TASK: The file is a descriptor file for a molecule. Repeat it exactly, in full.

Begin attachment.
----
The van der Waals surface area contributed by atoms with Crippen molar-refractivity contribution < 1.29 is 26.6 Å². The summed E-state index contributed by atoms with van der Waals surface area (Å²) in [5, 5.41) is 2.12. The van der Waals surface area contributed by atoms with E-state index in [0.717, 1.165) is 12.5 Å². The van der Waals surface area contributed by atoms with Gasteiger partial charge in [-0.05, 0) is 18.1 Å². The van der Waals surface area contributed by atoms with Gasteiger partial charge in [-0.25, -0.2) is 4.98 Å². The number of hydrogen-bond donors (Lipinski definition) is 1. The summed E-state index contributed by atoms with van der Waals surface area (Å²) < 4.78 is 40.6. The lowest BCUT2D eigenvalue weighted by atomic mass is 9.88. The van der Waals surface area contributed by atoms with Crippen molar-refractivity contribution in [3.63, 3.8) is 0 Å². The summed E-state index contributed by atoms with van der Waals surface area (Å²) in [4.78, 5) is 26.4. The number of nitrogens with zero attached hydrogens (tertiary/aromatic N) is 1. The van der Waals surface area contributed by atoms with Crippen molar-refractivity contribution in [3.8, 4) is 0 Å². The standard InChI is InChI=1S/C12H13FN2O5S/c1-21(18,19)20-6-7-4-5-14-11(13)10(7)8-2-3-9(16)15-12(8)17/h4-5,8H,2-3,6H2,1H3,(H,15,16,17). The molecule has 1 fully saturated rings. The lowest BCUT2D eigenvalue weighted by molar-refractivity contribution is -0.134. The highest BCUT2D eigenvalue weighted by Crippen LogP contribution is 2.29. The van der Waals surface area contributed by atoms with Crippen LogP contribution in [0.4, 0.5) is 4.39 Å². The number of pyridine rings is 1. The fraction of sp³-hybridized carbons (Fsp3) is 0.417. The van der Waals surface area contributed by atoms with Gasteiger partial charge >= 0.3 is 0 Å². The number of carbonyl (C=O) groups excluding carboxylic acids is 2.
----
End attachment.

The van der Waals surface area contributed by atoms with Crippen molar-refractivity contribution < 1.29 is 26.6 Å². The summed E-state index contributed by atoms with van der Waals surface area (Å²) in [5, 5.41) is 2.12. The van der Waals surface area contributed by atoms with E-state index in [0.717, 1.165) is 12.5 Å². The van der Waals surface area contributed by atoms with Gasteiger partial charge in [-0.05, 0) is 18.1 Å². The van der Waals surface area contributed by atoms with Gasteiger partial charge in [-0.25, -0.2) is 4.98 Å². The number of hydrogen-bond donors (Lipinski definition) is 1. The summed E-state index contributed by atoms with van der Waals surface area (Å²) < 4.78 is 40.6. The lowest BCUT2D eigenvalue weighted by atomic mass is 9.88. The van der Waals surface area contributed by atoms with Crippen molar-refractivity contribution in [3.63, 3.8) is 0 Å². The summed E-state index contributed by atoms with van der Waals surface area (Å²) in [4.78, 5) is 26.4. The number of nitrogens with zero attached hydrogens (tertiary/aromatic N) is 1. The van der Waals surface area contributed by atoms with Crippen molar-refractivity contribution in [3.8, 4) is 0 Å². The standard InChI is InChI=1S/C12H13FN2O5S/c1-21(18,19)20-6-7-4-5-14-11(13)10(7)8-2-3-9(16)15-12(8)17/h4-5,8H,2-3,6H2,1H3,(H,15,16,17). The molecule has 1 fully saturated rings. The lowest BCUT2D eigenvalue weighted by molar-refractivity contribution is -0.134. The highest BCUT2D eigenvalue weighted by Crippen LogP contribution is 2.29. The van der Waals surface area contributed by atoms with Crippen LogP contribution in [0.4, 0.5) is 4.39 Å². The number of pyridine rings is 1. The fraction of sp³-hybridized carbons (Fsp3) is 0.417. The van der Waals surface area contributed by atoms with Gasteiger partial charge >= 0.3 is 0 Å². The number of carbonyl (C=O) groups excluding carboxylic acids is 2.